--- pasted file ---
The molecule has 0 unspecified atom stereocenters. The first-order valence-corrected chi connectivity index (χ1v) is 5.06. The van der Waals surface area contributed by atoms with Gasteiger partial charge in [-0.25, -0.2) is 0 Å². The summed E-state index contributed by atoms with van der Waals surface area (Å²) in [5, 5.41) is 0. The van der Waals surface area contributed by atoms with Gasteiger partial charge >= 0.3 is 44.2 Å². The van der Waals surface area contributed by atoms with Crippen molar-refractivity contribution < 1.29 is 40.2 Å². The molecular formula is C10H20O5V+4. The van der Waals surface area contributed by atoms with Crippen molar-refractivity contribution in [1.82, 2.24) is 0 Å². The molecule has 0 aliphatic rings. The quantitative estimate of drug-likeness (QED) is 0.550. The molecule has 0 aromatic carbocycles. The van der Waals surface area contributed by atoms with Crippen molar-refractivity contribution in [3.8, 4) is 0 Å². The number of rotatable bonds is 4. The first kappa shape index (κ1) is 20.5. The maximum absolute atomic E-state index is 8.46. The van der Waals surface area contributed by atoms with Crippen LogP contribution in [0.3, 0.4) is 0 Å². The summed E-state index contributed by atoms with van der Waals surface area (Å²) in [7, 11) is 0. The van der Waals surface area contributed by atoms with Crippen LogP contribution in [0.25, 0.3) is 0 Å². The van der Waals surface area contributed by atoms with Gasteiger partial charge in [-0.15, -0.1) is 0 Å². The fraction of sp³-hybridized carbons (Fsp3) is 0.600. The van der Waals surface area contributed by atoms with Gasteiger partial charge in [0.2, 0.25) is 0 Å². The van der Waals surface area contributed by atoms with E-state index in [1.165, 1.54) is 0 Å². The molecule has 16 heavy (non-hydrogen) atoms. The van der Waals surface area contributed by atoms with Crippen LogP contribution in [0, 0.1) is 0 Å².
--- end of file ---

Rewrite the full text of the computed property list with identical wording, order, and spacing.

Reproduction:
The molecule has 0 unspecified atom stereocenters. The first-order valence-corrected chi connectivity index (χ1v) is 5.06. The van der Waals surface area contributed by atoms with Gasteiger partial charge in [-0.25, -0.2) is 0 Å². The summed E-state index contributed by atoms with van der Waals surface area (Å²) in [5, 5.41) is 0. The van der Waals surface area contributed by atoms with Gasteiger partial charge >= 0.3 is 44.2 Å². The van der Waals surface area contributed by atoms with Crippen molar-refractivity contribution < 1.29 is 40.2 Å². The molecular formula is C10H20O5V+4. The van der Waals surface area contributed by atoms with Crippen molar-refractivity contribution in [1.82, 2.24) is 0 Å². The molecule has 0 aliphatic rings. The quantitative estimate of drug-likeness (QED) is 0.550. The molecule has 0 aromatic carbocycles. The van der Waals surface area contributed by atoms with Crippen molar-refractivity contribution in [3.8, 4) is 0 Å². The number of rotatable bonds is 4. The first kappa shape index (κ1) is 20.5. The maximum absolute atomic E-state index is 8.46. The van der Waals surface area contributed by atoms with Crippen LogP contribution in [0.3, 0.4) is 0 Å². The summed E-state index contributed by atoms with van der Waals surface area (Å²) in [7, 11) is 0. The van der Waals surface area contributed by atoms with Crippen LogP contribution in [0.25, 0.3) is 0 Å². The van der Waals surface area contributed by atoms with Gasteiger partial charge in [-0.15, -0.1) is 0 Å². The fraction of sp³-hybridized carbons (Fsp3) is 0.600. The van der Waals surface area contributed by atoms with Gasteiger partial charge in [0.2, 0.25) is 0 Å². The van der Waals surface area contributed by atoms with E-state index in [1.165, 1.54) is 0 Å². The molecule has 16 heavy (non-hydrogen) atoms. The van der Waals surface area contributed by atoms with Crippen LogP contribution in [0, 0.1) is 0 Å².